Everything You Should Know About Medication Allergy

Have you ever experienced red and cracked skin, swollen eyes, face, lips, and tongue after taking a medication? Check if it’s a medication allergy. This is how your immune system reacts to the medication you take.

According to the American Academy of Allergy, Asthma, and Immunology, nearly 5 to 10 percent of people experience medication allergies.

But the good part is that reach out to the proper primary care service in order to manage your allergy to medications successfully.

As many people confuse these reactions for side effects, it’s time to know everything about medication allergies. So, let’s understand what medication allergy is, its cause, signs and symptoms, and how to diagnose this allergy.

 What is medication allergy?

Medication allergy is otherwise called drug allergy. An unusual reaction of your immune system to any medication or a particular type of drug is called drug allergy. Allergies often result in rashes or fever. Some drugs can cause serious complications that can be life-threatening if not addressed.

A drug allergy is not the same as drug toxicity nor are they similar to the side effects that are usually listed on the label of a drug. Drug allergy involves your immune system while immunity has no role in side effects.

Causes

Drug allergies often occur when your body’s immune system identifies a drug you may be taking as a harmful substance and releases chemical reactions to fight it off. Even a trace amount of a drug is capable of causing such a reaction.

Although any drug can cause an allergic reaction, some drugs that are commonly associated with allergies include:

  • Antibiotics
  • Anti-inflammatory drugs
  • Cancer treatment drugs
  • Drugs for HIV/AIDS
  • Drugs for autoimmune disorders such as arthritis

Signs and symptoms

The signs and symptoms of medication allergy include:

  • Skin rashes, hives, and itching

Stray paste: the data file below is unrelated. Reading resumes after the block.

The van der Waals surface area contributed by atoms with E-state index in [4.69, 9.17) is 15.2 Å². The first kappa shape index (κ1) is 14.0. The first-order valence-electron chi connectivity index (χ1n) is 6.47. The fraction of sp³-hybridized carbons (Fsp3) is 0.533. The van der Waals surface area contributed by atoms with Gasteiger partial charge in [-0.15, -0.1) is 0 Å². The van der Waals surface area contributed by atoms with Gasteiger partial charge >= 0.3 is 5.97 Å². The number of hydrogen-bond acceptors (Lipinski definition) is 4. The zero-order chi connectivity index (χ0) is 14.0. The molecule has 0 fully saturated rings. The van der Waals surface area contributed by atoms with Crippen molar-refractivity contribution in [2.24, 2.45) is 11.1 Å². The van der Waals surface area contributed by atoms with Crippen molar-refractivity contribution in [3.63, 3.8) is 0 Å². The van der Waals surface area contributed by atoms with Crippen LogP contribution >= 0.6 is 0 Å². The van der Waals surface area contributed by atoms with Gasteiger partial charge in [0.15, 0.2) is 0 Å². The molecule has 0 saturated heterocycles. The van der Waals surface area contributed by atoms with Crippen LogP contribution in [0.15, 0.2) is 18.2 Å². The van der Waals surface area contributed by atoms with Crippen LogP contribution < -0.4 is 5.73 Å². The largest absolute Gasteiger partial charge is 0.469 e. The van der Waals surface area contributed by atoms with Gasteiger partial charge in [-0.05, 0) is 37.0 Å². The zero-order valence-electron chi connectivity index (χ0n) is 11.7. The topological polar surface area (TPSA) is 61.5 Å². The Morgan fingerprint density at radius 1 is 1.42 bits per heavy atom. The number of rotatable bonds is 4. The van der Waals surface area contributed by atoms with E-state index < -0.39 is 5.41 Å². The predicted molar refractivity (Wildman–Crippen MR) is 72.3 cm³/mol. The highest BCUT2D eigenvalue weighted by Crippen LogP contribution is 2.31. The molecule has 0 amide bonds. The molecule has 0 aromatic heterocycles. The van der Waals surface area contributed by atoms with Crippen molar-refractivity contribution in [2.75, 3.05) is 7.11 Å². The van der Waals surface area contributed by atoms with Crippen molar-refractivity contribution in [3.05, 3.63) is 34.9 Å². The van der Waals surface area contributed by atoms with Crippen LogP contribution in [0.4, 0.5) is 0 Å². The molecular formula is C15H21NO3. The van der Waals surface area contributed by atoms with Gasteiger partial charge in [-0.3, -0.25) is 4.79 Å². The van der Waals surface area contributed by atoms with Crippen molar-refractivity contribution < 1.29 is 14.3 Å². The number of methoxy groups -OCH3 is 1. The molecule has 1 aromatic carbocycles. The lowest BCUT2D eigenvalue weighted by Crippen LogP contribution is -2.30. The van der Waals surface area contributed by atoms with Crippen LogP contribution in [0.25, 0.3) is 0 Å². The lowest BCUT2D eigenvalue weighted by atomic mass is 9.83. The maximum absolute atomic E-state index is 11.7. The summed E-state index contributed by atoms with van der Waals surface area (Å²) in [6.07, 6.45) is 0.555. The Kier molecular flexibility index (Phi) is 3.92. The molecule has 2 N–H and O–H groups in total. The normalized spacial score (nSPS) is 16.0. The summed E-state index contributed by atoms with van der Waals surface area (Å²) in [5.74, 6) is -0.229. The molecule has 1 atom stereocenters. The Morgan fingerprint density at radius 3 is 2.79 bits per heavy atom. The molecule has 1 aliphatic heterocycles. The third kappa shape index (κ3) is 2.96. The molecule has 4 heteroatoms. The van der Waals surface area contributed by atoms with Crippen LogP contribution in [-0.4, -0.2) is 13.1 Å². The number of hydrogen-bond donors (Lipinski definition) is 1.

• Fever, cold, and wheezing
  • Swelling and watery eyes

Anaphylaxis

Sometimes a rare, life-threatening reaction to a drug allergy called anaphylaxis can affect the functioning of your entire body. Typical signs of anaphylaxis include:

  • The tightening of your airways causes trouble with your breathing
  • Nausea, diarrhea, or vomiting
  • Loss of consciousness or seizure
  • A weak or a rapid pulse rate or a drop in blood pressure

Other reactions that result from drug allergy include:

  • Fever accompanied by joint aches and swelling
  • A drop in the number of red blood cells in your body causes fatigue, shortness of breath, and an irregular heartbeat
  • Rashes accompanied by swelling and an increase in the count of your white blood cells

 Tests and diagnosis

A thorough diagnosis might be needed to avoid a misdiagnosis and the use of more expensive drugs. Your doctor will conduct a physical examination and an evaluation of your symptoms.

Other allergy tests include:

Skin tests

A small area of your skin is examined with a suspected drug through an injection or a patch. A positive reaction can cause a red and itchy raised bump.

Blood tests

Blood tests can reveal other underlying conditions that could be causing an allergic reaction that is similar to a drug allergy. These are specifically tested for if there is a severe reaction to a skin test.

Treatment

Treatment for drug allergy can involve:

  • Treating your current symptoms
  • Treating you in a way that enables you to take allergy-causing medication if necessary

Treatment of a drug allergy may involve:

  • Discontinuing the drug that is causing the allergy, after consulting your doctor
  • Antihistamines are prescribed by the doctor
  • Corticosteroids are taken orally or through injections to treat the inflammation that is accompanied by drug allergies
  • An epinephrine injection or hospitalization to treat, the life-threatening condition, anaphylaxis.

Drug desensitization

You may also be recommended to desensitize yourself by taking the drug that has caused an allergic reaction in your body. A small dose followed by progressively larger doses every half hour or so for a few days may be required for you to reach a point where there is no more reaction from the drug.

To know what will be the right treatment to manage your medication allergy issue, make sure to connect with primary care physicians right away.

Seek a primary care service near you

In case you are diagnosed with a medication allergy, schedule an appointment with CareFirst 360 primary care physicians for a consultation immediately. As mentioned already, they will offer a personalized approach that works for you.

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